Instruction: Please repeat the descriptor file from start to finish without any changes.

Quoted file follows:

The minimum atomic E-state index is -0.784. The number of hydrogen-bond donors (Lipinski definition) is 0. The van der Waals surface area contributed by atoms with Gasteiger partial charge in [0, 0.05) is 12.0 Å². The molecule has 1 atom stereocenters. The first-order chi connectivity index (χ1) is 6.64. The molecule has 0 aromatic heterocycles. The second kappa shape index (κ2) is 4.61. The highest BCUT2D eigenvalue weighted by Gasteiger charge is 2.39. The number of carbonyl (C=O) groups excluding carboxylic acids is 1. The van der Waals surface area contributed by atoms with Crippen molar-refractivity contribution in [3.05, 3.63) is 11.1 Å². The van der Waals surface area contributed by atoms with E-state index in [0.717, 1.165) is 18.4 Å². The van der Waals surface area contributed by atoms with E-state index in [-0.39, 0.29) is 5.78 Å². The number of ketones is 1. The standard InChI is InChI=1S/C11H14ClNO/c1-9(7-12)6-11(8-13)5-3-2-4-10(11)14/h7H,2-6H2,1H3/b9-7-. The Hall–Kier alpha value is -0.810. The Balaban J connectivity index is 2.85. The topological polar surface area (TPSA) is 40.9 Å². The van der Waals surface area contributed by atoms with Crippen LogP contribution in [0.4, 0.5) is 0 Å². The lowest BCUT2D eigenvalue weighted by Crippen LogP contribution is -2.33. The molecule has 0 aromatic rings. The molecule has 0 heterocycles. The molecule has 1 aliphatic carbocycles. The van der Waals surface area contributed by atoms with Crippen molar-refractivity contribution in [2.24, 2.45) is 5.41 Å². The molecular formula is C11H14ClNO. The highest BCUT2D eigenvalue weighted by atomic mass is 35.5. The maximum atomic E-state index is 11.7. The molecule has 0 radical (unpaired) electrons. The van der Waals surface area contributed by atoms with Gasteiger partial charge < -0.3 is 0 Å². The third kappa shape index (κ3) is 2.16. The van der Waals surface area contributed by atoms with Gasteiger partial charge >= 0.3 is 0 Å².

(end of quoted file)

The minimum atomic E-state index is -0.784. The number of hydrogen-bond donors (Lipinski definition) is 0. The van der Waals surface area contributed by atoms with Gasteiger partial charge in [0, 0.05) is 12.0 Å². The molecule has 1 atom stereocenters. The first-order chi connectivity index (χ1) is 6.64. The molecule has 0 aromatic heterocycles. The second kappa shape index (κ2) is 4.61. The highest BCUT2D eigenvalue weighted by Gasteiger charge is 2.39. The number of carbonyl (C=O) groups excluding carboxylic acids is 1. The van der Waals surface area contributed by atoms with Crippen molar-refractivity contribution in [3.05, 3.63) is 11.1 Å². The van der Waals surface area contributed by atoms with E-state index in [0.717, 1.165) is 18.4 Å². The van der Waals surface area contributed by atoms with E-state index in [-0.39, 0.29) is 5.78 Å². The number of ketones is 1. The standard InChI is InChI=1S/C11H14ClNO/c1-9(7-12)6-11(8-13)5-3-2-4-10(11)14/h7H,2-6H2,1H3/b9-7-. The Hall–Kier alpha value is -0.810. The Balaban J connectivity index is 2.85. The topological polar surface area (TPSA) is 40.9 Å². The van der Waals surface area contributed by atoms with Crippen LogP contribution in [0.4, 0.5) is 0 Å². The lowest BCUT2D eigenvalue weighted by Crippen LogP contribution is -2.33. The molecule has 0 aromatic rings. The molecule has 0 heterocycles. The molecule has 1 aliphatic carbocycles. The van der Waals surface area contributed by atoms with Crippen molar-refractivity contribution in [2.24, 2.45) is 5.41 Å². The molecular formula is C11H14ClNO. The highest BCUT2D eigenvalue weighted by atomic mass is 35.5. The maximum atomic E-state index is 11.7. The molecule has 0 radical (unpaired) electrons. The van der Waals surface area contributed by atoms with Gasteiger partial charge < -0.3 is 0 Å². The third kappa shape index (κ3) is 2.16. The van der Waals surface area contributed by atoms with Gasteiger partial charge >= 0.3 is 0 Å².